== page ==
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Attempt To Hack Anil Ambani's E-Mail Box, Cyber Crime Begins Probe

New Delhi, June 18: Unidentified hackers last month carried out a cleverly disguised phishing attack on Anil Ambani's e-mail box, which was nipped in the bud, media reports said.The phishing attack took place on May

PTI [ Updated: June 18, 2011 13:07 IST ]
attempt to hack anil ambani s e mail box cyber crime begins
attempt to hack anil ambani s e mail box cyber crime begins probe

New Delhi, June 18: Unidentified hackers last month carried out a cleverly disguised phishing attack on Anil Ambani's e-mail box, which was nipped in the bud, media reports said.


The phishing attack took place on May 8, when Anil Ambani received an email that appeared to have been sent by an India-based reporter of the global financial newswire service Bloomberg.

The ADAG group's corporate communications department then got in touch with the reporter and it became clear that no such email had been sent.

“We have received a complaint from ADAG. We have been investigating the matter and we expect to have some leads in the matter in a week or so,” Deven Bharti, additional commissioner of Mumbai Police, said.

According to a person familiar with the investigation, who asked not to be named, the email carried a malicious code, commonly referred to as a virus, that might have compromised the data security on Ambani's email.

Bharti said while that appears to have been the case prima facie, he could not comment on the extent of the breach till the technical investigation was completed.
 
The hackers seem to have used a commonly used technique called email spoofing. The email appeared to have come from an ID on the Bloomberg.tv domain. The wire service uses the Bloomberg-.net domain for its email service.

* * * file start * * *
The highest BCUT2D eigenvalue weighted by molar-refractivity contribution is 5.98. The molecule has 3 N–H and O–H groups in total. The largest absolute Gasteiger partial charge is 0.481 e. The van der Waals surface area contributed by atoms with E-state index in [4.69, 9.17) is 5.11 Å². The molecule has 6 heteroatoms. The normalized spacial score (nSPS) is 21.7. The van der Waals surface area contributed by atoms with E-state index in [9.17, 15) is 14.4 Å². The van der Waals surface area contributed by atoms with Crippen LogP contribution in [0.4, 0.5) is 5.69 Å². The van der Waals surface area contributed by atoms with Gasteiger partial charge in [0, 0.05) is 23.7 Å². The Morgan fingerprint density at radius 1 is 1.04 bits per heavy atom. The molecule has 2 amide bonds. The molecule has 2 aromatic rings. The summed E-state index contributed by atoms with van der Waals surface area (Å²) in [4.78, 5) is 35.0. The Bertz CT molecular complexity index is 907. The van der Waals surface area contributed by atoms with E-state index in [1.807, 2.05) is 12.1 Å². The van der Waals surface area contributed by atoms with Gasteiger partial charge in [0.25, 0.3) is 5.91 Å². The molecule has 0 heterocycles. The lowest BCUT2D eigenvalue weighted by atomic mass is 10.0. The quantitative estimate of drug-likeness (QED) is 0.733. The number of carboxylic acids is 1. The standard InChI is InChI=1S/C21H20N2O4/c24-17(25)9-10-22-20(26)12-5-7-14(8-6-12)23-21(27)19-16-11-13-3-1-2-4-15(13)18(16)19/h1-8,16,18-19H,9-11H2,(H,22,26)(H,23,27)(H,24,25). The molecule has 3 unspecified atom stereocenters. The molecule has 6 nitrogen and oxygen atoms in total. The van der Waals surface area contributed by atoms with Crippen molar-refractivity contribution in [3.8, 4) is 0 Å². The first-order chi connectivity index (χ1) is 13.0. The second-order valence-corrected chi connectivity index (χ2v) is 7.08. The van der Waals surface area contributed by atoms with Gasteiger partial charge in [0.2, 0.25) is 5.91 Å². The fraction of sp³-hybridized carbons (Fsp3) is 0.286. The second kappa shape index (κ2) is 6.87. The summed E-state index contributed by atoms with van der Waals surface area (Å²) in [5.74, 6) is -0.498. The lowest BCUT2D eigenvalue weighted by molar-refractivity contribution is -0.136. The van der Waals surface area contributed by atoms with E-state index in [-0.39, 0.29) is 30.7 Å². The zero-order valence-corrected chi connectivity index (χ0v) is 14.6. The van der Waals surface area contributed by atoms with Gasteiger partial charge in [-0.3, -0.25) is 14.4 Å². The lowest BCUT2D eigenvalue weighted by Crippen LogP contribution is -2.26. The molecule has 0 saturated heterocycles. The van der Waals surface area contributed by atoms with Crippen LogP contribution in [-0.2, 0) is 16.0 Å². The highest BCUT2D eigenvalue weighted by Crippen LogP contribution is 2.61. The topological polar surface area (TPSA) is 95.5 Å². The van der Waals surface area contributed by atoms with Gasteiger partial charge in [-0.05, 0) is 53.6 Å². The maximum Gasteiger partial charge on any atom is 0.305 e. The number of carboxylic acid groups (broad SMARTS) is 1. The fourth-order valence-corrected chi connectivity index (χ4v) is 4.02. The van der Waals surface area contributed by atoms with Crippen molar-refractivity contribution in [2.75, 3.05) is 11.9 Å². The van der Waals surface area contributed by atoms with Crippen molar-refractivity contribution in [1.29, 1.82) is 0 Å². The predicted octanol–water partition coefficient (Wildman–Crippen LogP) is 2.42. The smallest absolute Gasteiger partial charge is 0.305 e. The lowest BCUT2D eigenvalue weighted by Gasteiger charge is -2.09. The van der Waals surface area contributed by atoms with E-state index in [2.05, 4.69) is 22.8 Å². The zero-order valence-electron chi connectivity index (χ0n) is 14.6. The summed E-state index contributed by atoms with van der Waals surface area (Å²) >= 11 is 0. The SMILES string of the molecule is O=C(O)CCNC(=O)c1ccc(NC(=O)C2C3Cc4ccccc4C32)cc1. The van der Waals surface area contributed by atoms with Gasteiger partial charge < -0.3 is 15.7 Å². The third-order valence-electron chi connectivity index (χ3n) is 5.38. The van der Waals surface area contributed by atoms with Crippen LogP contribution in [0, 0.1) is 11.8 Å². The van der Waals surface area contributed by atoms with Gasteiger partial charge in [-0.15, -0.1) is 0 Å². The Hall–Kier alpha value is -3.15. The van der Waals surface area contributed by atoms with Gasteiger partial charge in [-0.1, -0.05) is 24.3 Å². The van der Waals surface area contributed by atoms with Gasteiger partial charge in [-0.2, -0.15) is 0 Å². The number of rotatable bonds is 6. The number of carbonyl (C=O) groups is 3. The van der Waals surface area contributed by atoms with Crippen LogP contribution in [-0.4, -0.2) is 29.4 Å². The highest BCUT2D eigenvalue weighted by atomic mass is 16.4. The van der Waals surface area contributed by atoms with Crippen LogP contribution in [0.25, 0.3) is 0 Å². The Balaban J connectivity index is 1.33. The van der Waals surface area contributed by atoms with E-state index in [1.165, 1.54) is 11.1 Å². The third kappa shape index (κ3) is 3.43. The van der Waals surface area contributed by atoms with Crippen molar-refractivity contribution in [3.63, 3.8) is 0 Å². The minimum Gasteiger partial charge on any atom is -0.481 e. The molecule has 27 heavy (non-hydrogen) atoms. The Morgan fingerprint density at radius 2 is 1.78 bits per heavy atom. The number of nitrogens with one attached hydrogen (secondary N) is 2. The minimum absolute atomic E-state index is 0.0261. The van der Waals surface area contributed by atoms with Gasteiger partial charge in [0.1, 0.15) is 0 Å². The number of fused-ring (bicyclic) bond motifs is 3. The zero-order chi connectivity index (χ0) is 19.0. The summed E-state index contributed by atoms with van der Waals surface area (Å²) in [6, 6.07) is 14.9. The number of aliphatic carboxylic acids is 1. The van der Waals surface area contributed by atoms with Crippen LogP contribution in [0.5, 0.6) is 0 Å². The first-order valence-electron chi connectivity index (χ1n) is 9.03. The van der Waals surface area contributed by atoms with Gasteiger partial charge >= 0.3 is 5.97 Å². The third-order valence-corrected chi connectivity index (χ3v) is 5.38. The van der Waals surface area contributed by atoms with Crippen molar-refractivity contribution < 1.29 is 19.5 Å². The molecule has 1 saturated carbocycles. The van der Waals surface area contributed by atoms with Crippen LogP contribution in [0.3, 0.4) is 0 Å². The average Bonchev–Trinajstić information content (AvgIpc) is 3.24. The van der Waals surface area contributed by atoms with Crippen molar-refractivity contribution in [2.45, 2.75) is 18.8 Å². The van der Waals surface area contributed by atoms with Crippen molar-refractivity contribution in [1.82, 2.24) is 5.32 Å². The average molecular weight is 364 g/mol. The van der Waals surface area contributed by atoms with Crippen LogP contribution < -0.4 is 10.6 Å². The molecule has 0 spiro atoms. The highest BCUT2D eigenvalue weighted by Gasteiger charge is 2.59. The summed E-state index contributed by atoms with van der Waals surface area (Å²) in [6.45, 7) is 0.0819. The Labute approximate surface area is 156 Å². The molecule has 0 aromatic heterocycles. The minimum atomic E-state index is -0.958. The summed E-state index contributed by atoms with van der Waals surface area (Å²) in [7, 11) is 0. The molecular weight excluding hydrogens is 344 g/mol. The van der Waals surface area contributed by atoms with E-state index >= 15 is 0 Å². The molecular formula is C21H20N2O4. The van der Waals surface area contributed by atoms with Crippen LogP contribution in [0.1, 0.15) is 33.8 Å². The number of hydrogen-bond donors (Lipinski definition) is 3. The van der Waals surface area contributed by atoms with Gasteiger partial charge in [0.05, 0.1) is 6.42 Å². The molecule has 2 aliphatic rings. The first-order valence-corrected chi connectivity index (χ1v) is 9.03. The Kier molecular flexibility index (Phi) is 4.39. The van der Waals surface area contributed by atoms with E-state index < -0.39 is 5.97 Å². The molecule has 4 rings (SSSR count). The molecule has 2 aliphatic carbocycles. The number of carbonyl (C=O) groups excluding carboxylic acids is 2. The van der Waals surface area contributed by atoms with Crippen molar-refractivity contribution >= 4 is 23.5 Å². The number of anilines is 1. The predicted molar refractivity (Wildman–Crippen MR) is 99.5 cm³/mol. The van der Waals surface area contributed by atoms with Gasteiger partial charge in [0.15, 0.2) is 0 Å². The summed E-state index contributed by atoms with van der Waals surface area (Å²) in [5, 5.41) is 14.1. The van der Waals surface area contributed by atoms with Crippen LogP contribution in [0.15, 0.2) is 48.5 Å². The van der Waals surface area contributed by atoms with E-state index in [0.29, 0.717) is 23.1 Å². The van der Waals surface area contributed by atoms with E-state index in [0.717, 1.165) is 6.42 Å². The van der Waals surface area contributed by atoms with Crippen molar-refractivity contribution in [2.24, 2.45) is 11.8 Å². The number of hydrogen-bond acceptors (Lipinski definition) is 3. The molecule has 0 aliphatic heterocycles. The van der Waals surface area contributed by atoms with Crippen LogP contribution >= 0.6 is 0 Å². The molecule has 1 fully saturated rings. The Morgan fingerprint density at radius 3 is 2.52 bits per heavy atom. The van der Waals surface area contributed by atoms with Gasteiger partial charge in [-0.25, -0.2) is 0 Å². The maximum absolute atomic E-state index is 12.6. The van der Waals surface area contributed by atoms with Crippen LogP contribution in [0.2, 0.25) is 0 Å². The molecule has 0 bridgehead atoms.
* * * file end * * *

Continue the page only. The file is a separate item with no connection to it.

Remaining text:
The Bloomberg.tv domain redirects to Bloomberg.com and appears to be a domain owned by that company.

Experts say it is easy to ‘spoof', or replicate, a domain and make an email look like it has come from a person known to the recipient, and is commonly used by hackers looking to steal information from a computer, in what are called “phishing” attacks.

”The email headers can be easily replaced by a hacker and an email system does not authenticate where it has originated from,” said Sanjay Katkar, chief technology officer at Quickheal Technologies, a Pune-based maker of anti-virus solutions.

In this case, hackers cleverly spoofed the email ID of a person known to Ambani, prompting him to instinctively trust the sender. The email carried an attachment, and Ambani received it on his work ID. It is not clear if he opened the attachment. Some kind of viruses are activated when the recipient clicks on an email attachment.

The attack is now the subject of an investigation by the Cyber Crime Cell of the Mumbai Police.

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